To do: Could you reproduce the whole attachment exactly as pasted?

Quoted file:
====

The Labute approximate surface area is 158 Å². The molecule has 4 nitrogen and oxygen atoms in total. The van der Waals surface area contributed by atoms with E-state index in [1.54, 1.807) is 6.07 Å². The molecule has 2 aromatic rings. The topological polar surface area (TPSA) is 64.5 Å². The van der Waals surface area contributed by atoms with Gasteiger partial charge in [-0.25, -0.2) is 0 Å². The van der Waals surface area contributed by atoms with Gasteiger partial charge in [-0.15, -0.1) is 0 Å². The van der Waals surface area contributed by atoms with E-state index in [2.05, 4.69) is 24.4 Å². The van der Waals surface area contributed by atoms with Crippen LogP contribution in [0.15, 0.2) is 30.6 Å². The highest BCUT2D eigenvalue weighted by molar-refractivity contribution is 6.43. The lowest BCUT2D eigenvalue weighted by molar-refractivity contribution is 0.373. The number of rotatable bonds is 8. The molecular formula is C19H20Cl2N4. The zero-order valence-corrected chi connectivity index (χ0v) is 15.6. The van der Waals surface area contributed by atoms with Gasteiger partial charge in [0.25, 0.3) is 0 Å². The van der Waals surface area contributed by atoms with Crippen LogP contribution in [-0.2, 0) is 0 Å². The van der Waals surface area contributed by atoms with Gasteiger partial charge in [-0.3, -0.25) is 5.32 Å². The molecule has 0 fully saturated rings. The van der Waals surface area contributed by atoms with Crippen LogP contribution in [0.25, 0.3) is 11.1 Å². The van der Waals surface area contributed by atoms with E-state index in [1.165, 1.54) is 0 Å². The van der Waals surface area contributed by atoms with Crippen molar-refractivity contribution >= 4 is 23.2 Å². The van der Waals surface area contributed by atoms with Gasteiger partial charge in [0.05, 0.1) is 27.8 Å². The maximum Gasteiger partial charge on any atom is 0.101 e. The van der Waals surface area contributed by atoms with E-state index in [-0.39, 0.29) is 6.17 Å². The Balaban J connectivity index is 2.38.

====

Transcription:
The Labute approximate surface area is 158 Å². The molecule has 4 nitrogen and oxygen atoms in total. The van der Waals surface area contributed by atoms with E-state index in [1.54, 1.807) is 6.07 Å². The molecule has 2 aromatic rings. The topological polar surface area (TPSA) is 64.5 Å². The van der Waals surface area contributed by atoms with Gasteiger partial charge in [-0.25, -0.2) is 0 Å². The van der Waals surface area contributed by atoms with Gasteiger partial charge in [-0.15, -0.1) is 0 Å². The van der Waals surface area contributed by atoms with E-state index in [2.05, 4.69) is 24.4 Å². The van der Waals surface area contributed by atoms with Crippen LogP contribution in [0.15, 0.2) is 30.6 Å². The highest BCUT2D eigenvalue weighted by molar-refractivity contribution is 6.43. The lowest BCUT2D eigenvalue weighted by molar-refractivity contribution is 0.373. The number of rotatable bonds is 8. The molecular formula is C19H20Cl2N4. The zero-order valence-corrected chi connectivity index (χ0v) is 15.6. The van der Waals surface area contributed by atoms with Gasteiger partial charge in [0.25, 0.3) is 0 Å². The van der Waals surface area contributed by atoms with Crippen LogP contribution in [-0.2, 0) is 0 Å². The van der Waals surface area contributed by atoms with Gasteiger partial charge in [-0.3, -0.25) is 5.32 Å². The molecule has 0 fully saturated rings. The van der Waals surface area contributed by atoms with Crippen LogP contribution in [0.25, 0.3) is 11.1 Å². The van der Waals surface area contributed by atoms with E-state index in [1.165, 1.54) is 0 Å². The van der Waals surface area contributed by atoms with Crippen molar-refractivity contribution >= 4 is 23.2 Å². The van der Waals surface area contributed by atoms with Gasteiger partial charge in [0.05, 0.1) is 27.8 Å². The maximum Gasteiger partial charge on any atom is 0.101 e. The van der Waals surface area contributed by atoms with E-state index in [-0.39, 0.29) is 6.17 Å². The Balaban J connectivity index is 2.38.